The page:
SAN DIEGO -- Labels can be hard to shake, but Alex Guerrero is rewriting an early reputation that might have been unfair to begin with.
"The spurt I'm going through, I think it is impressive and I hope it impresses everybody and I want it to continue," Guerrero said after belting his fifth home run of the season in Sunday's 3-1 loss to the Padres in only his fourth start.
The scouting report on Guerrero was that he had a live bat, but a faulty glove. The Dodgers signed the Cuban shortstop for $28 million and immediately tried to turn him into a second baseman, because that was the club's need. The transition didn't go well.
So he became known as a hitter with no position and new management must have believed that too, because middle infielders Jimmy Rollins and Howie Kendrick were acquired. Guerrero supposedly would make the Major League club only because of a contract clause that guaranteed it.
So it is with some satisfaction that Guerrero spoke with reporters on Sunday after a rare start at third base. In only 24 plate appearances, he already has 13 RBIs, second on the club. He has a 1.773 OPS.
And he turned in a defensive gem as well with a diving, back-hand stop to rob Jedd Gyorko of extra bases and end the second inning.
With fellow Cuban Yasiel Puig on the disabled list, manager Don Mattingly indicated Guerrero has hit himself into more playing time. If not Juan Uribe's third base spot, perhaps left field?
"There's a good chance you're going to see him out there," Mattingly said. "Obviously with Yasiel down, it changes some things. A guy swinging the bat, you're going to find a place to play him, that's just the way it is."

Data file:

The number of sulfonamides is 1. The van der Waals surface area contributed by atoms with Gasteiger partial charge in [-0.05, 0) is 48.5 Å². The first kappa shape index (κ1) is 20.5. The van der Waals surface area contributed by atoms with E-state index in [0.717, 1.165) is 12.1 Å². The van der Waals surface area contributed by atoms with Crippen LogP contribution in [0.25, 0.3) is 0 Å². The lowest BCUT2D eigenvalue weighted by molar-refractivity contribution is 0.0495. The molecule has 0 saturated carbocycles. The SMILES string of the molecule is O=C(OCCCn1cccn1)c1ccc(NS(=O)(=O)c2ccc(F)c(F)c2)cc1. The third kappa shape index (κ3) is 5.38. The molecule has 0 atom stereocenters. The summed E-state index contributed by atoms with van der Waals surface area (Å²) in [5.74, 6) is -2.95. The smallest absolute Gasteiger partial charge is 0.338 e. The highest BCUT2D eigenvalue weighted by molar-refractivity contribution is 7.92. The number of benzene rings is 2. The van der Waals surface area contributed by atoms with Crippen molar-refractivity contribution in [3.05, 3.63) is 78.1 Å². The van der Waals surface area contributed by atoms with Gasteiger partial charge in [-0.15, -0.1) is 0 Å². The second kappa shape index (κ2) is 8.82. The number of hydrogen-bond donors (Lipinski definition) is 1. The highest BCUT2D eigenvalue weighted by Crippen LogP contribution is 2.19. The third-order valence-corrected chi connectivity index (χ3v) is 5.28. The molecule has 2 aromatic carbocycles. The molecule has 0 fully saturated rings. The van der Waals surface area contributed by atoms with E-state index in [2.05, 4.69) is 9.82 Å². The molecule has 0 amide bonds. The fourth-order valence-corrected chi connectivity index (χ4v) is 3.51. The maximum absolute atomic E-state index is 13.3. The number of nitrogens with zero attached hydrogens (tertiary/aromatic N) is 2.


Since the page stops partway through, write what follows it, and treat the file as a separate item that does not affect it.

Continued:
Guerrero said he's fine with left field, where he saw action during Spring Training, saying that it's easier than the infield.
"If you can play the infield, you should have no problem playing the outfield," he said.
Mattingly conceded even he is surprised by how well Guerrero has adapted to third base after how much he was said to have struggled at second base.
"It's just been eye-opening for us how good he's looked on that side of the diamond," he said.
Guerrero indicated that some, including the media, might have hastily judged his ability based on second-hand information.
"They haven't seen me," he said. "If you buy something and pay a lot of money, you probably want to see what you're getting."
Ken Gurnick is a reporter for MLB.com. This story was not subject to the approval of Major League Baseball or its clubs.